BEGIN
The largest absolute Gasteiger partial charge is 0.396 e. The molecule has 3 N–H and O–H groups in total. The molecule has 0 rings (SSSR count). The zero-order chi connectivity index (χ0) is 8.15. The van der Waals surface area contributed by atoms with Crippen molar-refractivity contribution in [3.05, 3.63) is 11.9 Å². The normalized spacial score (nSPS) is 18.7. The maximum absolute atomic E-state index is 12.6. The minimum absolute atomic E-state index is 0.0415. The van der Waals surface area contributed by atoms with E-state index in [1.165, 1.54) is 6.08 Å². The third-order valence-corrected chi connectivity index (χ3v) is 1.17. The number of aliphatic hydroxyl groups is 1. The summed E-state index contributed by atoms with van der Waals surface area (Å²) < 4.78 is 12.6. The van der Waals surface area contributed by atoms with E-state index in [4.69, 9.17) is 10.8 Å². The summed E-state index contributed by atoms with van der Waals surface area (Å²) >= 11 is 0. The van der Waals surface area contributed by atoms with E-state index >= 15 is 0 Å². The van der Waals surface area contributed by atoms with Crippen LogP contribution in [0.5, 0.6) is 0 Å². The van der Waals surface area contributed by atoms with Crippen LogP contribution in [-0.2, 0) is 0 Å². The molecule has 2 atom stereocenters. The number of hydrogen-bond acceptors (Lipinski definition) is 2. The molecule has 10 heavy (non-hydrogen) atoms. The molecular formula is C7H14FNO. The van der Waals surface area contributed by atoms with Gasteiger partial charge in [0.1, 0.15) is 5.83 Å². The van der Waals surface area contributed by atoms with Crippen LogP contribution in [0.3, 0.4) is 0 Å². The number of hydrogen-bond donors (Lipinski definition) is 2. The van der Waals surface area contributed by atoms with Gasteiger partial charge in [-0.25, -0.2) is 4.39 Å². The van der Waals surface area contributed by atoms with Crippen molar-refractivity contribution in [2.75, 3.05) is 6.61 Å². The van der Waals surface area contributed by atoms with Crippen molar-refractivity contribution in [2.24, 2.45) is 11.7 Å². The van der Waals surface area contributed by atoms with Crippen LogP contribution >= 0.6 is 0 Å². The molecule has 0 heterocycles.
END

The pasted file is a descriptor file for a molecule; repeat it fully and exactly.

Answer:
The largest absolute Gasteiger partial charge is 0.396 e. The molecule has 3 N–H and O–H groups in total. The molecule has 0 rings (SSSR count). The zero-order chi connectivity index (χ0) is 8.15. The van der Waals surface area contributed by atoms with Crippen molar-refractivity contribution in [3.05, 3.63) is 11.9 Å². The normalized spacial score (nSPS) is 18.7. The maximum absolute atomic E-state index is 12.6. The minimum absolute atomic E-state index is 0.0415. The van der Waals surface area contributed by atoms with E-state index in [1.165, 1.54) is 6.08 Å². The third-order valence-corrected chi connectivity index (χ3v) is 1.17. The number of aliphatic hydroxyl groups is 1. The summed E-state index contributed by atoms with van der Waals surface area (Å²) < 4.78 is 12.6. The van der Waals surface area contributed by atoms with E-state index in [4.69, 9.17) is 10.8 Å². The summed E-state index contributed by atoms with van der Waals surface area (Å²) >= 11 is 0. The van der Waals surface area contributed by atoms with E-state index >= 15 is 0 Å². The van der Waals surface area contributed by atoms with Crippen LogP contribution in [0.5, 0.6) is 0 Å². The van der Waals surface area contributed by atoms with Crippen LogP contribution in [-0.2, 0) is 0 Å². The molecule has 2 atom stereocenters. The number of hydrogen-bond acceptors (Lipinski definition) is 2. The molecule has 10 heavy (non-hydrogen) atoms. The molecular formula is C7H14FNO. The van der Waals surface area contributed by atoms with Gasteiger partial charge in [0.1, 0.15) is 5.83 Å². The van der Waals surface area contributed by atoms with Crippen LogP contribution in [0.3, 0.4) is 0 Å². The number of hydrogen-bond donors (Lipinski definition) is 2. The van der Waals surface area contributed by atoms with Gasteiger partial charge in [-0.25, -0.2) is 4.39 Å². The van der Waals surface area contributed by atoms with Crippen molar-refractivity contribution in [2.75, 3.05) is 6.61 Å². The van der Waals surface area contributed by atoms with Crippen molar-refractivity contribution in [2.24, 2.45) is 11.7 Å². The van der Waals surface area contributed by atoms with Crippen LogP contribution >= 0.6 is 0 Å². The molecule has 0 heterocycles.